Disabled facilities at UK tourism venues ‘must improve’

British tourist venues are being urged to provide better access for disabled visitors by the minister for disabled people.

A survey of 52 of Britain’s 100 most visited attractions by charity Vitalise found 63% were not fully wheelchair-accessible.

It also found that many did not train staff in disability awareness.

Mark Harper MP said businesses were “missing a trick” by not actively attracting this group of visitors.

Vitalise surveyed the venues that were recorded as the 100 most popular tourist attractions in the UK during 2013 by the Association of Leading Visitor Attractions and 52 responded.

The survey said:

  • 63% of attractions said they were not fully wheelchair accessible
  • Of the 27 venues that charged for entry, 44% offered no discount at all for disabled people
  • Hoists were available in 19% of places, a facility which Vitalise describe as “an indispensable item for some disabled guests”
  • 25% did not have fully accessible approaches to their doors, including from parking areas
  • 13% of Britain’s most popular tourist attractions said all their staff had disability awareness training
  • 26% of attractions did not have accessibility information available on their websites


The Disability Holiday Directory, Britain’s biggest disabled holiday company, says it is unable to accommodate 20% of clients looking to have a holiday in the UK because of a shortage of accessible accommodation.

Mr Harper said: “Everyone needs and deserves to enjoy a summer holiday – and people with disabilities are no exception.

“I’m calling on everyone in the British tourist industry to look at what more they can do to better cater for disabled travellers.

“Businesses are missing a trick by not doing more to tap into this market. There are 11 million people with a disability in Britain.

“Britain is also visited by 32 million people from abroad every year. So, as part of our long-term economic plan, improving the accessibility of hotels and self-catering apartments and tourist attractions for disabled travellers is a no-brainer.”

Vitalise’s chief executive, Chris Simmonds, said its survey showed that many of Britain’s tourist attractions are not taking accessibility seriously.

“That has got to improve,” he added. “But, just as importantly, these venues need to work just as hard on how they communicate essential accessibility information to people with disabilities.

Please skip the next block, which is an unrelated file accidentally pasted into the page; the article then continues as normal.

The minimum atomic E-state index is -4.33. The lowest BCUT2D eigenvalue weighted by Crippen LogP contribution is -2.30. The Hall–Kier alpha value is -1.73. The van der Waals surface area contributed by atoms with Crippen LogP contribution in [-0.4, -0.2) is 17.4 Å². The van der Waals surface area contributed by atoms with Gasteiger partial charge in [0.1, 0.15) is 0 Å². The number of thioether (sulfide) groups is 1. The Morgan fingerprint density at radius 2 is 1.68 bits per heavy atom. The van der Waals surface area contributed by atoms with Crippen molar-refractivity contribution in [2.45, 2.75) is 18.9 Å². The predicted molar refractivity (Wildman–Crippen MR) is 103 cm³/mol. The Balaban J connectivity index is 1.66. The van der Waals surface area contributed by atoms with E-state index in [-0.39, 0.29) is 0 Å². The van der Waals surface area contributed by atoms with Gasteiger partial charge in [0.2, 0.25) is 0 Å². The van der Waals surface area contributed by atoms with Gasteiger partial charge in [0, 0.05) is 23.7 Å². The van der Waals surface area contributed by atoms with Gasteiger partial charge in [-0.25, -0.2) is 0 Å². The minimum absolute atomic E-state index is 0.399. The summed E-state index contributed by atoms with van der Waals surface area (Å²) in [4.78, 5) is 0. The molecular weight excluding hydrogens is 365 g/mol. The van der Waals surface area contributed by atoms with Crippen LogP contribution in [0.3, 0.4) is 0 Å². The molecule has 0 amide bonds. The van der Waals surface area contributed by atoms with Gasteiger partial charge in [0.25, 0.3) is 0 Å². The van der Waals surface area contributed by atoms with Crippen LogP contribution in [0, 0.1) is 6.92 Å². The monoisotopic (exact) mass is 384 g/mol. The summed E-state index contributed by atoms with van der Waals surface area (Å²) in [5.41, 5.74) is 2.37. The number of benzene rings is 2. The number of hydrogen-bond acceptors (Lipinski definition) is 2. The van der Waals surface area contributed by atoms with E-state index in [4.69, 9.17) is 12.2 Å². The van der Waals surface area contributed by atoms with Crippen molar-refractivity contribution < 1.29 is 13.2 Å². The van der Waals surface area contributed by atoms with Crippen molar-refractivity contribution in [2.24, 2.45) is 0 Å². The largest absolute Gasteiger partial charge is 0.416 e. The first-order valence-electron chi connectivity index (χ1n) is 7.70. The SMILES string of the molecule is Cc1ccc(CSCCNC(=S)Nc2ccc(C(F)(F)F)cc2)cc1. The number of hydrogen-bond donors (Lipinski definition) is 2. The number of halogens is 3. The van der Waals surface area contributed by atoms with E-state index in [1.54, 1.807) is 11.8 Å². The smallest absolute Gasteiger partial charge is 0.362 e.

“Our own research shows two-thirds of disabled people decide against visiting attractions because of a lack of clear information about how accessible it is.”

Blackpool complaint

Paul Nadine, managing director of the Disabled Holiday Directory, said: “The situation is quite bad at the moment.

“It’s often easier to arrange a holiday for someone abroad than it is here in Britain. Many will want to go abroad, but for those with more serious disabilities or who prefer to enjoy what Britain has to offer, it’s become more and more difficult.”

Nicki Shepherd, 14, from Burnley has cerebral palsy and says he was turned away from Blackpool Pleasure Beach because of his disability.

“A staff member said if you can’t walk unaided then you can’t go on a ride.

“Putting a ramp up to a ride and saying it’s accessible is not right. It’s only accessible if you let people in wheelchairs actually go on the ride.

“Everybody in society should be able to access everything that is there.”

A spokesman for Blackpool Pleasure Beach said: “We are extremely sorry to hear about Nicki Shepherd’s experience during his visit and we are communication with Nicki and his family regarding his comments received.

“We are taking Nicki’s comments very seriously and have launched a comprehensive review with external assistance.

“Blackpool Pleasure Beach has a duty of care to its guests and takes the health and safety of its guests and staff to be of paramount importance, and working within such will try and ensure inclusivity.”

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